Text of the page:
Two Bastards And A Lady

You never told anyone you were a bastard. It was easier that way. It gave critics less amunition and allowed friends envy you completely. When you refused to touch Nailia before the wedding she worried that you weren’t virile. You laughed long, loud and hard.

“That should be the least of your worries girl”

She sipped at her Amarula on the rocks, looking fabulous in a mint green dress. You looked away. Rules were rules.

“Then prove it Tenge, prove you are a man. You aren’t even religious and besides I am on the pill.”

That bothered you. Why would she be on the pill when you had never given her more than a peck on the forehead?

“What sort of pills? Are you crazy? How can you be on contraceptives when we aren’t even married?”

She shrugged dropping her half empty glass. “I thought since we had fixed dates you would be more forthcoming. I didnt want to be throwing up during my honeymoon. Simple prevention.”

Somehow you didn’t believe her. When Brian came a two months early you asked for paternity tests. A tip to the nanny and the samples were taken by a nurse from the affiliate clinic and sent to South Africa. You couldn’t bear the torment so you told her.

Nalia erupted like a whistling kettle. “How dare you do that to our son? My son?” A manicure set missed your face by inches and crashed into the wall. Its contents scattering in a thousand directions just like the pieces of your life. “I am leaving! Leaving! I can’t live here with you and your sneaky ways . Goodbye T”

You watched her pack her things, sobbing and cursing all the while. When the taxi came you wanted to help with some of the luggage but you thought better of it.

That was two months ago, yesterday the test results came in. You knew even before you ripped the envelope open. The boy wasn’t yours. This morning when all the Happy Fathers Day messages started coming you switched off your phone with a groan. Then it hit you. Why let the innocent boy suffer like you had? It wasn’t his fault that he probably wouldn’t know his real dad.

Nalia picked after the third try. You told her to come home that things would be alright. She listened without a sound. Then she said
“Maybe . T, I don’t know.”
You dropped the phone feeing much better. Sometimes Life serves tomatoes and you have to make tomatoe sauce.



58 thoughts on “Two Bastards And A Lady” by Sunshine (@nicolebassey)

  1. This was a nice short read,Sunshine.Nailia didn’t try sha…
    Noticed a teeny-weeny typo. “feeing” should be “feeling”.

    1. @Mimiadebayo Thank you for your eagle eyed correction. And for reading and dropping a comment. No mind the babe, she dey do super sharp, meanwhile…

  2. Nice short story. Second to the last word is a Dan Qualye-esk typo.

    1. Lol, @AlabaOk I quite agree, thank you for reading.

  3. A very short story that yet feels so complete. As I have come to expect from you, a very good read. Welldone @sunshine.

    1. Thank you@Olajumoke I have come to look forward to your warm and soothing words…

  4. This was very nice and refreshingly short. :)

    1. Sunshine (@nicolebassey)

      Thank you @Yeniee , you made my evening!

  5. @sunshine…i like this story. It has a contemporary feel, characters that are entirely believable especially Tenge. I also loved the way you ended it…no contrived happy endings…just life as it is. The finall phrase is also impressive. You did good here…real good…

    1. Sunshine (@nicolebassey)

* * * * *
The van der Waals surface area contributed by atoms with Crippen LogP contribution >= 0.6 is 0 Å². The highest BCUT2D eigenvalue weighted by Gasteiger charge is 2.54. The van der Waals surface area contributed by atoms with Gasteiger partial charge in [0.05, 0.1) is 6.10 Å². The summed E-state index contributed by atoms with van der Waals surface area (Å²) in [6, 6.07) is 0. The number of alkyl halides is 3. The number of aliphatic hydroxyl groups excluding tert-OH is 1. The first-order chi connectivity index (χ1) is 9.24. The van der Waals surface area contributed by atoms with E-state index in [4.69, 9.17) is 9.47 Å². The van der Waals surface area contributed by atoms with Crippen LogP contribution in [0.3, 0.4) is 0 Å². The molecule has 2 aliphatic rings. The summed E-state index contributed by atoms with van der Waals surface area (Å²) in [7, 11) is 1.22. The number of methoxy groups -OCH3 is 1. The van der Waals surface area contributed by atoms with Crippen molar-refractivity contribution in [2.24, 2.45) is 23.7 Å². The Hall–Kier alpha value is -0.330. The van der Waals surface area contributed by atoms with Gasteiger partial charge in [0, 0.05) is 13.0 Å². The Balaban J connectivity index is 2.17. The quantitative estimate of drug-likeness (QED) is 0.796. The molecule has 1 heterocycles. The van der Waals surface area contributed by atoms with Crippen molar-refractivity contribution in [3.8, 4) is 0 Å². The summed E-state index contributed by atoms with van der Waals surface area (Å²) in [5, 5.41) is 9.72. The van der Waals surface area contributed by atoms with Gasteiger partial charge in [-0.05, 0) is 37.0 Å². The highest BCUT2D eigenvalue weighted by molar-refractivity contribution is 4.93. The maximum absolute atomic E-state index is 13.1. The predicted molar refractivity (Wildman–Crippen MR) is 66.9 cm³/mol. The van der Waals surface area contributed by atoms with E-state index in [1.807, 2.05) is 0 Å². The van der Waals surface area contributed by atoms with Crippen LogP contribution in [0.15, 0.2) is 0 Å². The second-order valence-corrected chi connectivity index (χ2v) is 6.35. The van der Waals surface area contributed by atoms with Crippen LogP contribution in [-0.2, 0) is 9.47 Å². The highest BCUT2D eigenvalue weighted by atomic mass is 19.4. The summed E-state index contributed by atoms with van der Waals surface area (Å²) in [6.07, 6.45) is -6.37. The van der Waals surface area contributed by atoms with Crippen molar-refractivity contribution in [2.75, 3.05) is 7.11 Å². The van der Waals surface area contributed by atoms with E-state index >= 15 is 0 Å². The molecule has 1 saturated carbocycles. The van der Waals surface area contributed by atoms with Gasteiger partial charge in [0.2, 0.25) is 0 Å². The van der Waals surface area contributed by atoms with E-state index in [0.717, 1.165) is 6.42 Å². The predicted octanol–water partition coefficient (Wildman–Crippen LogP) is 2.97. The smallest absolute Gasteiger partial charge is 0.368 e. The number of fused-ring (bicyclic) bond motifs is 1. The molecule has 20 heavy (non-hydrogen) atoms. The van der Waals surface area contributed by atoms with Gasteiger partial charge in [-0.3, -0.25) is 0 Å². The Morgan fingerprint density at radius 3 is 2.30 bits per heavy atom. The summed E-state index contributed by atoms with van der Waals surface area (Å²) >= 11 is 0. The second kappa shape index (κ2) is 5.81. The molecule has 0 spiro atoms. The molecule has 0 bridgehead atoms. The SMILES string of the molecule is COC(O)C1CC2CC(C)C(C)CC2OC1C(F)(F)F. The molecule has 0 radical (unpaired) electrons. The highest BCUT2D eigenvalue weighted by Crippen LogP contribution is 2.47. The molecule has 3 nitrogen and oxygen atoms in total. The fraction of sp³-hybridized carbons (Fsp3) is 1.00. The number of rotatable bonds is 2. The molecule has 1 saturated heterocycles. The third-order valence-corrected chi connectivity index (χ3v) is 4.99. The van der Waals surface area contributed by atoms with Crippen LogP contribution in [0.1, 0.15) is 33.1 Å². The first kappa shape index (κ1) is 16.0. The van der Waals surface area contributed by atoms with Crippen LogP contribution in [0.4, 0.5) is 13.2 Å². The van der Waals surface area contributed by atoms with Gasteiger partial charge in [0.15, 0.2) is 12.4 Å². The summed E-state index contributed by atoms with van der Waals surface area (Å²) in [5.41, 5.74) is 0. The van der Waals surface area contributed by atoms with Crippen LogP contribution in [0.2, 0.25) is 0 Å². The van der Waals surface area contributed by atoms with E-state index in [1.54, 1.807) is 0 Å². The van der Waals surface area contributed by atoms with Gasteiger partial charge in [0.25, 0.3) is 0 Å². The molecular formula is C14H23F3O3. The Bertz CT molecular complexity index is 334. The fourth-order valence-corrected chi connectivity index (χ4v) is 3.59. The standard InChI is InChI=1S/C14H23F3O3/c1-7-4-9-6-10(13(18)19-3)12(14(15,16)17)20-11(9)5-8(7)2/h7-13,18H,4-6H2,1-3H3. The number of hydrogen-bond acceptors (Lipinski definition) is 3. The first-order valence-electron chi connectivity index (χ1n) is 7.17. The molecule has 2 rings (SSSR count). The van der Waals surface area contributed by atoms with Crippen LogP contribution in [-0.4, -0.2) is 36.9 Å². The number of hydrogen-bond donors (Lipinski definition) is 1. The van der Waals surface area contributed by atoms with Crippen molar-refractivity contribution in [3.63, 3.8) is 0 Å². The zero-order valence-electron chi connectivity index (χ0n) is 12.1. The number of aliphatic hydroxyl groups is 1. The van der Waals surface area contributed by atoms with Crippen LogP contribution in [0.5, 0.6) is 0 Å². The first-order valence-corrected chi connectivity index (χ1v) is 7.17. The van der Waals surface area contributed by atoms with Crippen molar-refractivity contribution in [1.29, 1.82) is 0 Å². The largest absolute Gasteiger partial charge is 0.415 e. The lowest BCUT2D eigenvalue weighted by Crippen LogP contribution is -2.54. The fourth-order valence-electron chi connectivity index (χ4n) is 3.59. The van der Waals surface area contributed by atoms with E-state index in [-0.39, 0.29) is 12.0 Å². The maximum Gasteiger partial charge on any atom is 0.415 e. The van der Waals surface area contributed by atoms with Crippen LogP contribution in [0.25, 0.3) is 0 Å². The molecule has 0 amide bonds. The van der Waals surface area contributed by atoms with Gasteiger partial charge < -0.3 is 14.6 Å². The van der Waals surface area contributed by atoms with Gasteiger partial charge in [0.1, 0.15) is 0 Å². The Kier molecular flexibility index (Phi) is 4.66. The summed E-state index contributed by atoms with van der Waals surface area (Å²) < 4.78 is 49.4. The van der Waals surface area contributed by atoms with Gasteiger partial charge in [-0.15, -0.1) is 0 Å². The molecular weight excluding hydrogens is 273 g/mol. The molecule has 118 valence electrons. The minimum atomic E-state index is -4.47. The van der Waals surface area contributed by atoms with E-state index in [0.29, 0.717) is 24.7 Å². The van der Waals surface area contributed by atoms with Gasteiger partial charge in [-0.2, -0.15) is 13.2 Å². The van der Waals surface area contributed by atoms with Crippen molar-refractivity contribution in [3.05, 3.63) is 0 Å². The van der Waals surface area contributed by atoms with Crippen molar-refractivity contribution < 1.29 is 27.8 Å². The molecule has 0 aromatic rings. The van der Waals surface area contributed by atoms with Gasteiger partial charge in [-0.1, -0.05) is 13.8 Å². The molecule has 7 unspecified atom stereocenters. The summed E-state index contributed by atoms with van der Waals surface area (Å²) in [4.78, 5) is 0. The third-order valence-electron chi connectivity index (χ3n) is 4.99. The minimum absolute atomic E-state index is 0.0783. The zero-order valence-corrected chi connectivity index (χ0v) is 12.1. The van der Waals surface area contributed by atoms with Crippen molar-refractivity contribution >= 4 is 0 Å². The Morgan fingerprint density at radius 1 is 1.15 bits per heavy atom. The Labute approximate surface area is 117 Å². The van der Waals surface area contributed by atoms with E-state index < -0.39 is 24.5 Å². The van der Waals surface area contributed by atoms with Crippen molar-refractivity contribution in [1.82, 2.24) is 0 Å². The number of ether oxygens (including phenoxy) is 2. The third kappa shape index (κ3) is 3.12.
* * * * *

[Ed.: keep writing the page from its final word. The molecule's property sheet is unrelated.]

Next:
Wow, @ayomitans THANK YOU!

  6. This is an interesting read, well done.

    1. Sunshine (@nicolebassey)

      I am so glad you like it @isaac82 , Thank you.

  7. Short and sharp…lime and lemonade-like…good.

    1. Sunshine (@nicolebassey)

      @ibagere you know just what to say to get a sister blushing. Thank you so much.

  8. i like this….very much

    1. Sunshine (@nicolebassey)

      Aww @Tooazo , Thank you!

  9. This is a beautiful flash, nicole. You wrote it right. Well done. $ß.
    Check: …a two months early… didn’t quite read nice to me.

    1. Sunshine (@nicolebassey)

      Thank you @sibbylwhyte I’ll attend yo that.

  10. Sunshine (@nicolebassey)

    RME, *to that. Gracias.

  11. Lovely! Refreshing, simple language. I felt though that the phrase ‘life serves tomatoes…’ isn’t exactly apt as it seems to interpret this way: ” Life gives you raw materials and you must refine to something useful’, referring to something like talent. Something like ‘life serves sh*t and you must grow flowers with the manure” perhaps?

    1. Hmm @wendeekay or throws you rocks and you have to use them to build a brick house… Great contribution. I thought along the Sh*t lines but since he was taking it rather well I went milder. I also avoid using four lettered words. But yeah, thanks, you have a good point there.

  12. This was well written, @Nicolebassey. I like that the story didn’t have a predictable ending.

    However, it felt as if bits were missing for me. Maybe there was too much in here for a simple flash story to do justice to. Or maybe it would have worked better if you had started the story from the scene where Nailia leaves the MC. Then I wouldn’t be wondering about their history together.

    Well done.

    1. Sunshine (@nicolebassey)

      Hmm lots to think on @TolaO . Thank you for reading. Flash fiction leaves much to the readers imagination sometimes, e.g. For sale: new shoes, never worn. Thank you.

  13. Lovely! I like it’s forthright simplicity. Personally, I feel the phrase ‘life (gives) tomatoes…’ Interprets more like ‘you get somethings unrefined in life & you have to process em to profit’ and that does not do justice to what you may have intended by that phrase. For instance, I feel this might be sort of apt – ‘life serves you sh*t, and you have to grow your flowers’. Hope I made sense :D
    Still, this is grade A!

  14. A really intresting piece.Loved dat d story dint have a predictable ending.Hmmmmmm,dats all i can say 4 now.Well done.

    1. Sunshine (@nicolebassey)